Cardiac FailureIn general, beta-blocking agents should be avoided in patients with overt congestive heart failure.
However, in some patients with compensated cardiac failure, it may be necessary to utilize these agents.
In such situations, they must be used cautiously.Patients Without a History of Cardiac FailureContinued depression of the myocardium with beta-blockers can, in some patients, precipitate cardiac failure.
At the first signs or symptoms of heart failure, discontinuation of bisoprolol and hydrochlorothiazide should be considered.
In some cases bisoprolol and hydrochlorothiazide therapy can be continued while heart failure is treated with other drugs.Abrupt Cessation of TherapyExacerbations of angina pectoris and, in some instances, myocardial infarction or ventricular arrhythmia, have been observed in patients with coronary artery disease following abrupt cessation of therapy with beta-blockers.
Such patients should, therefore, be cautioned against interruption or discontinuation of therapy without the physician’s advice.
Even in patients without overt coronary artery disease, it may be advisable to taper therapy with bisoprolol and hydrochlorothiazide over approximately 1 week with the patient under careful observation.
If withdrawal symptoms occur, beta-blocking therapy should be reinstituted, at least temporarily.Peripheral Vascular DiseaseBeta-blockers can precipitate or aggravate symptoms of arterial insufficiency in patients with peripheral vascular disease.
Caution should be exercised in such individuals.Bronchospastic DiseasePATIENTS WITH BRONCHOSPASTIC PULMONARY DISEASE SHOULD, IN GENERAL, NOT RECEIVE BETA-BLOCKERS.
Because of the relative beta1-selectively of bisoprolol fumarate, bisoprolol and hydrochlorothiazide may be used with caution in patients with bronchospastic disease who do not respond to, or who cannot tolerate other antihypertensive treatment.
Since beta1-selectivity is not absolute, the lowest possible dose of bisoprolol and hydrochlorothiazide should be used.
A beta2 agonist (bronchodilator) should be made available.Anesthesia and Major SurgeryIf bisoprolol and hydrochlorothiazide treatment is to be continued perioperatively, particular care should be taken when anesthetic agents that depress myocardial function, such as ether, cyclopropane, and trichloroethylene are used.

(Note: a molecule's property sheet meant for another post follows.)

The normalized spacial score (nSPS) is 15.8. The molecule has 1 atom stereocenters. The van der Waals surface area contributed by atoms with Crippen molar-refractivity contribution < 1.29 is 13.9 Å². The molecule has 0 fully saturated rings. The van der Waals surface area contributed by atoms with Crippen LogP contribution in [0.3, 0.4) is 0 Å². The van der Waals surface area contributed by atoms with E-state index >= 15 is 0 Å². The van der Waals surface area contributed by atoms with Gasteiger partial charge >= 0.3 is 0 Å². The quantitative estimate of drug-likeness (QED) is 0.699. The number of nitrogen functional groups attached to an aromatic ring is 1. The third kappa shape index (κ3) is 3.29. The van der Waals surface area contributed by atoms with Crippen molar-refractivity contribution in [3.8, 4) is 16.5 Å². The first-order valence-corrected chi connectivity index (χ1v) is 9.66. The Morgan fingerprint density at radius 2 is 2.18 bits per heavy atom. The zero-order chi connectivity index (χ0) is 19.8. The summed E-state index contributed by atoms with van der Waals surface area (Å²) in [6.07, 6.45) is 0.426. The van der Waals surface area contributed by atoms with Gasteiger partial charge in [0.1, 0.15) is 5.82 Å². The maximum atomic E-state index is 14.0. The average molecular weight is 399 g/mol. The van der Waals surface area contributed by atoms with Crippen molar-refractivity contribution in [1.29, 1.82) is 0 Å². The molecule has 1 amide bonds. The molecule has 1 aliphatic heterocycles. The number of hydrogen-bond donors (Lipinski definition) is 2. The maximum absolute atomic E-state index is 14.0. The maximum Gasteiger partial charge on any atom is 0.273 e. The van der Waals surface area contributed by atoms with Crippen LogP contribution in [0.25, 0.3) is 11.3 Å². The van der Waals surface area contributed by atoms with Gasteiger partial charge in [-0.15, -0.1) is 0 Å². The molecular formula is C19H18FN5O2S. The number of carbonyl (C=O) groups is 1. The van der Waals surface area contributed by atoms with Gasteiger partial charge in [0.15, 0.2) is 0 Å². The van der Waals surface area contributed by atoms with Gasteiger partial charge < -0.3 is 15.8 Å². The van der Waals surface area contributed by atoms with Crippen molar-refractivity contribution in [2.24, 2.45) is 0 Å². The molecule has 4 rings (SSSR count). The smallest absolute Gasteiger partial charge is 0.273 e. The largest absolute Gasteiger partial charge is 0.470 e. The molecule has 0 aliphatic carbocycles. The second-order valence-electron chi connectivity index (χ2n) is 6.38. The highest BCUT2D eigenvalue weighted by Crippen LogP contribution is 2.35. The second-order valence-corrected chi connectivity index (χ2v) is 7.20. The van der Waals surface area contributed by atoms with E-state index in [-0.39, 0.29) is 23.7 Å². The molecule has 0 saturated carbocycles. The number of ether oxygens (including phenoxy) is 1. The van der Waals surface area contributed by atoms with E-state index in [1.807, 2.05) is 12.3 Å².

See OVERDOSAGE for information on treatment of bradycardia and hypotension.Diabetes and HypoglycemiaBeta-blockers may mask some of the manifestations of hypoglycemia, particularly tachycardia.
Nonselective beta-blockers may potentiate insulin-induced hypoglycemia and delay recovery of serum glucose levels.
Because of the beta1-selectivity, this is less likely with bisoprolol.
However, patients subject to spontaneous hypoglycemia, or diabetic patients receiving insulin or oral hypoglycemic agents, should be cautioned about these possibilities.
Also, latent diabetes mellitus may become manifest and diabetic patients given thiazides may require adjustment of their insulin dose.
Because of the very low dose of HCTZ employed, this may be less likely with bisoprolol and hydrochlorothiazide.ThyrotoxicosisBeta-adrenergic blockade may mask clinical signs of hyperthyroidism, such as tachycardia.
Abrupt withdrawal of beta-blockade may be followed by an exacerbation of the symptoms of hyperthyroidism or may precipitate thyroid storm.Renal DiseaseCumulative effects of the thiazides may develop in patients with impaired renal function.
In such patients, thiazides may precipitate azotemia.
In subjects with creatinine clearance less than 40 mL/min, the plasma half-life of bisoprolol is increased up to threefold, as compared to healthy subjects.
If progressive renal impairment becomes apparent, bisoprolol and hydrochlorothiazide should be discontinued.
(See CLINICAL PHARMACOLOGY, Pharmacokinetics and Metabolism).Hepatic DiseaseBisoprolol and hydrochlorothiazide should be used with caution in patients with impaired hepatic function or progressive liver disease.
Thiazides may alter fluid and electrolyte balance, which may precipitate hepatic coma.
Also, elimination of bisoprolol is significantly slower in patients with cirrhosis than in healthy subjects.(See CLINICAL PHARMACOLOGY, Pharmacokinetics and Metabolism).